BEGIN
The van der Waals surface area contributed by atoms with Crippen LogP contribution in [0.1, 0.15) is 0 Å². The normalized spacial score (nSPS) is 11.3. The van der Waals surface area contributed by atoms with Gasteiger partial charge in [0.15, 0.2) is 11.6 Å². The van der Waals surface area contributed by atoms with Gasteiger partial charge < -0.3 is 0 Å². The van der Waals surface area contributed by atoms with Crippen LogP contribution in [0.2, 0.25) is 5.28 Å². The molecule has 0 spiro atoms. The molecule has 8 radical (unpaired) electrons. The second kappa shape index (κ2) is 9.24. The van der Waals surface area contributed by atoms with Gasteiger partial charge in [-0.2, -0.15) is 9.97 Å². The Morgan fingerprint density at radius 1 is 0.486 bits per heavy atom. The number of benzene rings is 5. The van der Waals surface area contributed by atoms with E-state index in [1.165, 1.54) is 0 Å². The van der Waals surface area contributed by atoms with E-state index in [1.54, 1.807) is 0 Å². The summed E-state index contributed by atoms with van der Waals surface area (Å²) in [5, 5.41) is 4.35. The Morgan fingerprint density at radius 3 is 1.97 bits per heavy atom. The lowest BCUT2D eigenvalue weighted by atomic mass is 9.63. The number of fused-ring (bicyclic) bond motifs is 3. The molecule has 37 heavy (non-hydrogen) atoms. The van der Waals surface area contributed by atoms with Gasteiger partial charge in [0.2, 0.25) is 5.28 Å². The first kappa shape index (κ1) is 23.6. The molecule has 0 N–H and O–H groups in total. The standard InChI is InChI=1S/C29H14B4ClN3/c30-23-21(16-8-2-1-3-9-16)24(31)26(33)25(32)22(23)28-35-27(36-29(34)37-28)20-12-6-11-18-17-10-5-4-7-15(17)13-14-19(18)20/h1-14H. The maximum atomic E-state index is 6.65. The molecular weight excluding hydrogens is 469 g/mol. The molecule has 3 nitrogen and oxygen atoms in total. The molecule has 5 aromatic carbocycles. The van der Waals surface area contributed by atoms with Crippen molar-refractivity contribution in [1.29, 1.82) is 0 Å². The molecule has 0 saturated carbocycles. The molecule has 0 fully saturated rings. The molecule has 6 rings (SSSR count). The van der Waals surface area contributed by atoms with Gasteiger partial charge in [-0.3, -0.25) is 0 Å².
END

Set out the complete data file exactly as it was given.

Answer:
The van der Waals surface area contributed by atoms with Crippen LogP contribution in [0.1, 0.15) is 0 Å². The normalized spacial score (nSPS) is 11.3. The van der Waals surface area contributed by atoms with Gasteiger partial charge in [0.15, 0.2) is 11.6 Å². The van der Waals surface area contributed by atoms with Gasteiger partial charge < -0.3 is 0 Å². The van der Waals surface area contributed by atoms with Crippen LogP contribution in [0.2, 0.25) is 5.28 Å². The molecule has 0 spiro atoms. The molecule has 8 radical (unpaired) electrons. The second kappa shape index (κ2) is 9.24. The van der Waals surface area contributed by atoms with Gasteiger partial charge in [-0.2, -0.15) is 9.97 Å². The Morgan fingerprint density at radius 1 is 0.486 bits per heavy atom. The number of benzene rings is 5. The van der Waals surface area contributed by atoms with E-state index in [1.165, 1.54) is 0 Å². The van der Waals surface area contributed by atoms with E-state index in [1.54, 1.807) is 0 Å². The summed E-state index contributed by atoms with van der Waals surface area (Å²) in [5, 5.41) is 4.35. The Morgan fingerprint density at radius 3 is 1.97 bits per heavy atom. The lowest BCUT2D eigenvalue weighted by atomic mass is 9.63. The number of fused-ring (bicyclic) bond motifs is 3. The molecule has 37 heavy (non-hydrogen) atoms. The van der Waals surface area contributed by atoms with Gasteiger partial charge in [0.2, 0.25) is 5.28 Å². The first kappa shape index (κ1) is 23.6. The molecule has 0 N–H and O–H groups in total. The standard InChI is InChI=1S/C29H14B4ClN3/c30-23-21(16-8-2-1-3-9-16)24(31)26(33)25(32)22(23)28-35-27(36-29(34)37-28)20-12-6-11-18-17-10-5-4-7-15(17)13-14-19(18)20/h1-14H. The maximum atomic E-state index is 6.65. The molecular weight excluding hydrogens is 469 g/mol. The molecule has 3 nitrogen and oxygen atoms in total. The molecule has 5 aromatic carbocycles. The van der Waals surface area contributed by atoms with Crippen molar-refractivity contribution in [1.29, 1.82) is 0 Å². The molecule has 0 saturated carbocycles. The molecule has 0 fully saturated rings. The molecule has 6 rings (SSSR count). The van der Waals surface area contributed by atoms with Gasteiger partial charge in [-0.3, -0.25) is 0 Å².